Greg Burgess (Scrooge) and cast members of ‘A Christmas Carol.’ Photo by Teresa Castracane Photography, LLC.

The huge cast played multiple roles. Some portrayed several characters, others nimbly moved from a dramatic scene to singing, or playing a guitar, accordion, violin, ukulele, piano or percussion instrument. Thanks to choreographer Nellie K. Glover, they danced as one might imagine wassail-infused adults in the 1830s strutted or staggered through the minuet. Nick Delaney was the music director and music arranger, a musician and vocalist.

The costumes designed by Kristina Lambdin – seemingly hundreds of them – were evocative of the era without inhibiting the actors’ movements. The garments were well researched, crafted and finished, a credit to seamstresses Karen Murphy and Kaitlyn Howland. Haley Raines Young designed the thespians period wigs, hair and makeup. The top hats and millinery were perfect.

Nowhere in the credits is there a mention for the creator of spooky fog effects. The stuff billowed out at unexpected times – and unexpected places – in a myriad colors, often with menacing tendrils that reached into the audience. The stuff scared the kids more than the Ghost of Christmas Yet To Come – a skeletal, spooky Vince Eisenson.

The five lead characters Ebenezer Scrooge (Gregory Burgess), his woefully underpaid clerk Bob Cratchit Patrick Kilpatrick), Scrooge’s nephew Fred (James Jager), George William Brown (Obinna Nwachukwu), Robert Cary Long (E. Martin Ealy), and the Ghost of Jacob Marley (Scott Alan Small) were excellent, as were narrators Tim R. Bintrim (Mr. Fezziwig) Kecia A. Campbell (Older Bell), and A.J. Calbert (Young Scooge), and Gareth Swing (Tiny Tim).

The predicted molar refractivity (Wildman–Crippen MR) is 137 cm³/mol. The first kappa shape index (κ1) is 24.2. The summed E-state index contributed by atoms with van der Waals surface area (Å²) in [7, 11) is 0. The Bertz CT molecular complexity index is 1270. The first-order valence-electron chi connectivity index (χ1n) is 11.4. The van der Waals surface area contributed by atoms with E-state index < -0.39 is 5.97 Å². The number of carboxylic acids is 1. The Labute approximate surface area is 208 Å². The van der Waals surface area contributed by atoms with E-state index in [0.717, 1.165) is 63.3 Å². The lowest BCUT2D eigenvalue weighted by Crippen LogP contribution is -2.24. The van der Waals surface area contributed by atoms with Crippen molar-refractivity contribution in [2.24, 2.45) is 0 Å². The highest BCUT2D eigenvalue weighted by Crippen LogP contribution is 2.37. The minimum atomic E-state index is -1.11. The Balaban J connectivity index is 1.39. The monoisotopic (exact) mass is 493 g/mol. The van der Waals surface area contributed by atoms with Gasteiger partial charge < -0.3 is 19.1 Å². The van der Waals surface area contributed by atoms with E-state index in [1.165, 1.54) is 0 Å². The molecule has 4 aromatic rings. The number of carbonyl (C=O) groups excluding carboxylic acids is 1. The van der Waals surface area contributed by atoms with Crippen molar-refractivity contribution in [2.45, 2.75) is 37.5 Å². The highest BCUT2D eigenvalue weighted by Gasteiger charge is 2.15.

Tim Bintrim (Fezziwig). Photo by Teresa Castracane. Photography, LLC.

Tim Bintrim (Fezziwig). Photo by Teresa Castracane. Photography, LLC.

Burgess’ with his deep voice that could instantly pivot to a falsetto squeal, evoked the equally Scrooge-ish Redd Fox with his comedic timing, rascally persona and bullying tirades at innocent schoolchildren singing holiday songs. His Scrooge is an angry, lonely, tightwad with a sad backstory and a sadder future if he doesn’t change his ways.

Patrick Kilpatrick’s Bob Cratchit makes the audience pull its collective sweaters more tightly around themselves. His Cratchit, shivering in a freezing cold office, is all too real So, too, is his pain at not being able to fully support his wife and children, especially his son Tiny Tim, who is disabled.

Scott Alan Small’s first appearance as a disembodied head on a door knocker (How’d they do that?) and then, erupting from a chest at the foot of the bed was enough to give anyone nightmares. He and Burgess interacted like long-separated twins, who shared a love of money, wealth and penurious lifesyles. Only Marley wants his old partner Scrooge to change his ways.

The plot is as classic, well-known and beloved as a chestnut roasting on a open fire. But, we still won’t give it away except to say this terrific production is something to share this holiday season with family and friends.

The entire cast and crew should take a bow – and a bough of holly.

Running Time: Approximately two hours and 15 minutes, with a 20-minute intermission.

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A Christmas Carol plays through December 23, 2015 at Chesapeake Shakespeare Company – 7 South Calvert Street, in Baltimore, MD. For tickets, call the box office at (410) 244-8570, or purchase them online.

Parking at a covered garage less than two blocks away, with a special voucher obtained at the theater during the show, is only $5.

Hal Kilpatrick (Tiny Tim). Photo by Teresa Castracane.

Hal Kilpatrick (Tiny Tim). Photo by Teresa Castracane.

Note: Five year-old Hal Kilpatrick makes his debut tonight as Tiny Tim. His mom, Teresa Castracane, is the excellent photographer for this production, and his Dad, Patrick Kilpatrick is playing Bob Cratchit. A new family tradition begins.

RATING: FIVE-STARS-82x1555.gif with three Christmas tree ornaments!